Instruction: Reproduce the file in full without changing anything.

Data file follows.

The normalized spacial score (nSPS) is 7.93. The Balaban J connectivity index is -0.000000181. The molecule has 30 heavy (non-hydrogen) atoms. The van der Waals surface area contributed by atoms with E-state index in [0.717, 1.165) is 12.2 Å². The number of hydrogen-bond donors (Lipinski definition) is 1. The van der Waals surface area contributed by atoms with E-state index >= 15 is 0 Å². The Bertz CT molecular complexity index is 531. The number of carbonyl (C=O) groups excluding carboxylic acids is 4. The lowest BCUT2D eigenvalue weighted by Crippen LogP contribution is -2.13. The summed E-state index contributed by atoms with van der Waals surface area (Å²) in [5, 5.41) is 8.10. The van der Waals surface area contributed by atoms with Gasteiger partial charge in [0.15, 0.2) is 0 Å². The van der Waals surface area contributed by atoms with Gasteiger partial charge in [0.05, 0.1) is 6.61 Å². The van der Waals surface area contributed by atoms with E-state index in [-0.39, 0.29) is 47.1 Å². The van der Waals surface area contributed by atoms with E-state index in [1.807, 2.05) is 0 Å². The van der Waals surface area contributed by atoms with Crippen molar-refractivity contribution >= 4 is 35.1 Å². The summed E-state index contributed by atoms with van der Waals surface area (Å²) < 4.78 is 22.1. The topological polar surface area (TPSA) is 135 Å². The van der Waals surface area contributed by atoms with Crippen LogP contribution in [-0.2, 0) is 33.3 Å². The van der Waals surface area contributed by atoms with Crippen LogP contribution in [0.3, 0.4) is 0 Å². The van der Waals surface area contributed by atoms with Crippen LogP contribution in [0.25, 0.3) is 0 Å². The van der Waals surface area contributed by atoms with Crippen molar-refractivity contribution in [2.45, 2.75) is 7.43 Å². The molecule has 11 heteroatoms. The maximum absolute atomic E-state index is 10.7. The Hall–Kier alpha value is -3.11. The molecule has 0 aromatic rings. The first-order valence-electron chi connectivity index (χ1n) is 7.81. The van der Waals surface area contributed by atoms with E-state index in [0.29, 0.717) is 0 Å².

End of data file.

The normalized spacial score (nSPS) is 7.93. The Balaban J connectivity index is -0.000000181. The molecule has 30 heavy (non-hydrogen) atoms. The van der Waals surface area contributed by atoms with E-state index in [0.717, 1.165) is 12.2 Å². The number of hydrogen-bond donors (Lipinski definition) is 1. The van der Waals surface area contributed by atoms with E-state index >= 15 is 0 Å². The Bertz CT molecular complexity index is 531. The number of carbonyl (C=O) groups excluding carboxylic acids is 4. The lowest BCUT2D eigenvalue weighted by Crippen LogP contribution is -2.13. The summed E-state index contributed by atoms with van der Waals surface area (Å²) in [5, 5.41) is 8.10. The van der Waals surface area contributed by atoms with Gasteiger partial charge in [0.15, 0.2) is 0 Å². The van der Waals surface area contributed by atoms with Gasteiger partial charge in [0.05, 0.1) is 6.61 Å². The van der Waals surface area contributed by atoms with E-state index in [-0.39, 0.29) is 47.1 Å². The van der Waals surface area contributed by atoms with E-state index in [1.807, 2.05) is 0 Å². The van der Waals surface area contributed by atoms with Crippen molar-refractivity contribution >= 4 is 35.1 Å². The summed E-state index contributed by atoms with van der Waals surface area (Å²) < 4.78 is 22.1. The topological polar surface area (TPSA) is 135 Å². The van der Waals surface area contributed by atoms with Crippen LogP contribution in [-0.2, 0) is 33.3 Å². The van der Waals surface area contributed by atoms with Crippen LogP contribution in [0.3, 0.4) is 0 Å². The van der Waals surface area contributed by atoms with Crippen LogP contribution in [0.25, 0.3) is 0 Å². The van der Waals surface area contributed by atoms with Crippen molar-refractivity contribution in [2.45, 2.75) is 7.43 Å². The molecule has 11 heteroatoms. The maximum absolute atomic E-state index is 10.7. The Hall–Kier alpha value is -3.11. The molecule has 0 aromatic rings. The first-order valence-electron chi connectivity index (χ1n) is 7.81. The van der Waals surface area contributed by atoms with E-state index in [0.29, 0.717) is 0 Å².